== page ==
LONDON — In an attack that raised new fears of terrorism in Britain, a man walking near a military barracks in south London on Wednesday was rammed by a car and then hacked to death by two knife-wielding assailants, according to witness accounts carried by British news media.
British officials did not identify the victim, but French President Francois Hollande referred to him as "a soldier" in expressing France's sympathy to visiting British Prime Minister David Cameron, who had been en route to Paris from Brussels when the attack took place.
The two suspects were shot and wounded by the police, officials said, and were in two separate hospitals under police guard, one in serious condition. One of the men shouted "Allahu akbar," or "God is great," as the attack proceeded, government officials said.
Cameron, who interrupted a European tour to return to London on Wednesday night, said at a news conference at the Elysee Palace in Paris that the killing was "an appalling murder" and "absolutely sickening."
"There are strong indications that it is a terrorist incident," Cameron said.
ITV News showed a video taken with a cellphone at the scene in Woolwich in which a man who appears to be in his 20s or early 30s holds a cleaver in one of his bloodied hands. He offers what seems to be a political message before the police arrive.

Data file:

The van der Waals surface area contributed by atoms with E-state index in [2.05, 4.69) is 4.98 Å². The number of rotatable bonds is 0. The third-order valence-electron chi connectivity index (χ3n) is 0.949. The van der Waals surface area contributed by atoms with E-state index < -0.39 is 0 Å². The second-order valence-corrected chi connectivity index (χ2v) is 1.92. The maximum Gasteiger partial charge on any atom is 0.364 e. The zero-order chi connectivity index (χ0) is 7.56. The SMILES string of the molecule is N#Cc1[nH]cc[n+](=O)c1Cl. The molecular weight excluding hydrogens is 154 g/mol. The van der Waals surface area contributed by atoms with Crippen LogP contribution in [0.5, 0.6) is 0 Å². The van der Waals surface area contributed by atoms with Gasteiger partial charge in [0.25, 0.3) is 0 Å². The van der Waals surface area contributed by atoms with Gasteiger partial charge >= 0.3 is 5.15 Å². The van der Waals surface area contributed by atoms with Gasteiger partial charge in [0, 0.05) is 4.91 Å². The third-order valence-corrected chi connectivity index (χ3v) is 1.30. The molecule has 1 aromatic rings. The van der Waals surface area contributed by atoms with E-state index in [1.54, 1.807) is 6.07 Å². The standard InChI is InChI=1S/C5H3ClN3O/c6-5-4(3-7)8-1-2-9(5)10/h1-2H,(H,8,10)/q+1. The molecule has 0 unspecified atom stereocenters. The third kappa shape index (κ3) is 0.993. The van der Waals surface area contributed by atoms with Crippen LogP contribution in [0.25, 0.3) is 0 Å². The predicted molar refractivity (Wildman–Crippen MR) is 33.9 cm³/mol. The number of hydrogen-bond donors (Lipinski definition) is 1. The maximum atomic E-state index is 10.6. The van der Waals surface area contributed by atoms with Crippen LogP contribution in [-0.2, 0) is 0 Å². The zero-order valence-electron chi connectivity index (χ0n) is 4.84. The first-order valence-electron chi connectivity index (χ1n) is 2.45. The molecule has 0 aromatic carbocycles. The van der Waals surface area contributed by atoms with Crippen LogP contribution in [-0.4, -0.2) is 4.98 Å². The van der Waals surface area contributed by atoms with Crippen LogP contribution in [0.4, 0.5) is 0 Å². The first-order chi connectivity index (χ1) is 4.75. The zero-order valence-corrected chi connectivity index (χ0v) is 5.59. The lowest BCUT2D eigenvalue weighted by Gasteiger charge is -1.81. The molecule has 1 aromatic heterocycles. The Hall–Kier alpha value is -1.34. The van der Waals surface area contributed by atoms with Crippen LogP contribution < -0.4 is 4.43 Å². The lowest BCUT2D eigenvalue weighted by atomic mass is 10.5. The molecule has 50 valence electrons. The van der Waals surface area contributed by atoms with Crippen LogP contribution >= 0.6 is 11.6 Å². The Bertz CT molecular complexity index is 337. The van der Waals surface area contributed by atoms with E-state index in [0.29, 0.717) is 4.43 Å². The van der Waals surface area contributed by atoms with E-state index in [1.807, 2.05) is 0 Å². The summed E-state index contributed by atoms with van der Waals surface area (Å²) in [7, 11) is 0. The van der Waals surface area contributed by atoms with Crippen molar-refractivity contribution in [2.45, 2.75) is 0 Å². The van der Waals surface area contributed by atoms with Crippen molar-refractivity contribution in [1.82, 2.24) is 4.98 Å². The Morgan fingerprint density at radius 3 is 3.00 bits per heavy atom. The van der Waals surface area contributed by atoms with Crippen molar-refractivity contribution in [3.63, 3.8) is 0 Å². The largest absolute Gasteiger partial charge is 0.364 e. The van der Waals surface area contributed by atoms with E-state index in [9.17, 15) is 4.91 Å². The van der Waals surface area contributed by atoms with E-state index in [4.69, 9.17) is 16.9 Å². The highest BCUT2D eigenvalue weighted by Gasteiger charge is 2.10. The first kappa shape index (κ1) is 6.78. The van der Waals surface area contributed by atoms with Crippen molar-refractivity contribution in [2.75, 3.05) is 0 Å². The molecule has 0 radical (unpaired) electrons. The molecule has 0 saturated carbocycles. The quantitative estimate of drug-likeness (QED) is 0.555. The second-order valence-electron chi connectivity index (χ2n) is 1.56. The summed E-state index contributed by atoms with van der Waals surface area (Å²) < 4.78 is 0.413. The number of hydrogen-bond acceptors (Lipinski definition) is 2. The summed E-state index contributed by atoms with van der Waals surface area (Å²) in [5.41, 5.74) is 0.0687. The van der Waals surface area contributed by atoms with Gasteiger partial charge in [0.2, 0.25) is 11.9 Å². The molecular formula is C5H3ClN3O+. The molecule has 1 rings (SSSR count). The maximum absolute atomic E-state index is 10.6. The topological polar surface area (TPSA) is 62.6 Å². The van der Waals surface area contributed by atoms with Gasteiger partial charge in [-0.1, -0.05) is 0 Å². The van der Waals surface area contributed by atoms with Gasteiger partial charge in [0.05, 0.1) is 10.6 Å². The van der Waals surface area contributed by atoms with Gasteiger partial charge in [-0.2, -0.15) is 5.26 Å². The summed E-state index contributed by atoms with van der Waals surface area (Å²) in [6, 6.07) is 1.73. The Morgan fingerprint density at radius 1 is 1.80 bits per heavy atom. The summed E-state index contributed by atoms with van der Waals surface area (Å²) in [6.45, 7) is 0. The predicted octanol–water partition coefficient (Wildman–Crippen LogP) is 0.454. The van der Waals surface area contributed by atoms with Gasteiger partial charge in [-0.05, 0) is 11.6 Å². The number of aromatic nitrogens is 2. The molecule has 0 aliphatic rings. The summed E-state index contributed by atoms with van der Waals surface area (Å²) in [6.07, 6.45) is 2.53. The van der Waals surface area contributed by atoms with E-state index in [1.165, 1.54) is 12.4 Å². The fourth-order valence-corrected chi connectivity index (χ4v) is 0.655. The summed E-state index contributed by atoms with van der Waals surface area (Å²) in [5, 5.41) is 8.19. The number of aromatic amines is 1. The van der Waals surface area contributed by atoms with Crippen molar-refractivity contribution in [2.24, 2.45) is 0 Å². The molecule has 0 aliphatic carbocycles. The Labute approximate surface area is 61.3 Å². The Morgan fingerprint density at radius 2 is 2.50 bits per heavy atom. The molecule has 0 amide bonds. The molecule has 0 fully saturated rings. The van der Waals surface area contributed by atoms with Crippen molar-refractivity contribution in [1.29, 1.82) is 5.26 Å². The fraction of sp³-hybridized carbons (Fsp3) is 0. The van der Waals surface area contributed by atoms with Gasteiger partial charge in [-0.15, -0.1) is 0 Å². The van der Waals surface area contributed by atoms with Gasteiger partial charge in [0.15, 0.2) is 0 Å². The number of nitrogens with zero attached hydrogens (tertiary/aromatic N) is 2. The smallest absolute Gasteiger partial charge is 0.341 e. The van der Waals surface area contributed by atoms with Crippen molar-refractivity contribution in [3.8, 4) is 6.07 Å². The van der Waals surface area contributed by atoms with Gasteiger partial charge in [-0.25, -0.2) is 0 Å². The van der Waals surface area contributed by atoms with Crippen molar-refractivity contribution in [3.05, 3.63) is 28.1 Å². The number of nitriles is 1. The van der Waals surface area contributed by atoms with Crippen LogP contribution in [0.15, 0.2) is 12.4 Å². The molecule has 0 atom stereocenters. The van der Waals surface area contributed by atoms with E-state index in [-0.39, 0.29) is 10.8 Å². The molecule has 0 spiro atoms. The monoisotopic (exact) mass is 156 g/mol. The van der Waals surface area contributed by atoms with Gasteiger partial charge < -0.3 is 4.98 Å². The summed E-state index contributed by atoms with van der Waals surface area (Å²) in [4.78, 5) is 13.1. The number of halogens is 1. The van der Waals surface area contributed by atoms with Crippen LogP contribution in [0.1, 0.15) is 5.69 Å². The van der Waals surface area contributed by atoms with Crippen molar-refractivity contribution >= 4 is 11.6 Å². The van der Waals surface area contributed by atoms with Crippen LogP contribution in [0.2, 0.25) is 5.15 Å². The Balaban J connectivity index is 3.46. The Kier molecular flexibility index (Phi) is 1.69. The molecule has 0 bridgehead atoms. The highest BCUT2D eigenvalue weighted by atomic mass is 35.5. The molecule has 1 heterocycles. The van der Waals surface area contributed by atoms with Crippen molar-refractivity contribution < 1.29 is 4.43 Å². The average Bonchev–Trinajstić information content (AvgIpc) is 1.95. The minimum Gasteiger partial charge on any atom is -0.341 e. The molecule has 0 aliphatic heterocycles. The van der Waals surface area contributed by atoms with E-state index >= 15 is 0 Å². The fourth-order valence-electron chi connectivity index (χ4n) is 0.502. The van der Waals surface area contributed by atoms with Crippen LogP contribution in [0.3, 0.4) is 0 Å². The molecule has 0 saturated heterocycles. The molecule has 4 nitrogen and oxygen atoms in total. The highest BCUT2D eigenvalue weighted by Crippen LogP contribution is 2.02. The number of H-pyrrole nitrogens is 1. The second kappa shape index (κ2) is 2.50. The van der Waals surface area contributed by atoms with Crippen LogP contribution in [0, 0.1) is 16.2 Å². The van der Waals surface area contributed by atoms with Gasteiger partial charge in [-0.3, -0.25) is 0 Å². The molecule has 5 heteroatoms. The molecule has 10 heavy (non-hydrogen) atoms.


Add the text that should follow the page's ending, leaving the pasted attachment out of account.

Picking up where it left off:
"I apologize that women had to see this today, but in our lands women have to see the same thing," he says. "You people will never be safe. Remove your governments! They don't care about you." He then referred to what appeared to be a motive for the attack, saying that it had been carried out "because of what's going on in our own countries."
The BBC reported Wednesday night that at least one of the two men had been identified by British security officials as having family origins in Nigeria.
Organizations representing Britain's 2.5 million Muslims were quick to condemn the attack. "No cause justifies this murder," the Muslim Council of Britain said in a statement on behalf of the network of mosques, schools and charities it represents. It described the killing in Woolwich as "a barbaric act that has no basis in Islam," and added that the "vast majority of British Muslims acknowledge the armed forces for the work they do."
With Cameron in France on Wednesday, the home secretary, Theresa May, called an emergency meeting of the Cobra committee, a group of cabinet ministers and high-level security officials that oversees the operations of police and security agencies at times of high security alerts. Officials said the group had ordered a tightening of security around all military barracks in London.